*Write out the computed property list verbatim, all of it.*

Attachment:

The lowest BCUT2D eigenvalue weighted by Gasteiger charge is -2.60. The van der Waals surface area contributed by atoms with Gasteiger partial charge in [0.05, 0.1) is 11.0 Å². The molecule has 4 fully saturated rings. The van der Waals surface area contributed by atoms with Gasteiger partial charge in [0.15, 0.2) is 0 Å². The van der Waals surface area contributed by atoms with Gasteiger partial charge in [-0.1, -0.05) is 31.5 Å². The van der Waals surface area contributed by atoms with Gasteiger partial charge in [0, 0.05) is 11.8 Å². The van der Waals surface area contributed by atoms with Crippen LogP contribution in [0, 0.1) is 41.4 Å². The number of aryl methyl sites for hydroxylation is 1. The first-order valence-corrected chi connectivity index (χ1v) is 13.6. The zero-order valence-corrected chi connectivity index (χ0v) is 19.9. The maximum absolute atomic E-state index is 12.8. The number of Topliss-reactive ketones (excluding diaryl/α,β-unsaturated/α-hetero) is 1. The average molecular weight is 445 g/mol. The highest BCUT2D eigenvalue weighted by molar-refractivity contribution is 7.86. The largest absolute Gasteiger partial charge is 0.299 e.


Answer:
The lowest BCUT2D eigenvalue weighted by Gasteiger charge is -2.60. The van der Waals surface area contributed by atoms with Gasteiger partial charge in [0.05, 0.1) is 11.0 Å². The molecule has 4 fully saturated rings. The van der Waals surface area contributed by atoms with Gasteiger partial charge in [0.15, 0.2) is 0 Å². The van der Waals surface area contributed by atoms with Gasteiger partial charge in [-0.1, -0.05) is 31.5 Å². The van der Waals surface area contributed by atoms with Gasteiger partial charge in [0, 0.05) is 11.8 Å². The van der Waals surface area contributed by atoms with Crippen LogP contribution in [0, 0.1) is 41.4 Å². The number of aryl methyl sites for hydroxylation is 1. The first-order valence-corrected chi connectivity index (χ1v) is 13.6. The zero-order valence-corrected chi connectivity index (χ0v) is 19.9. The maximum absolute atomic E-state index is 12.8. The number of Topliss-reactive ketones (excluding diaryl/α,β-unsaturated/α-hetero) is 1. The average molecular weight is 445 g/mol. The highest BCUT2D eigenvalue weighted by molar-refractivity contribution is 7.86. The largest absolute Gasteiger partial charge is 0.299 e.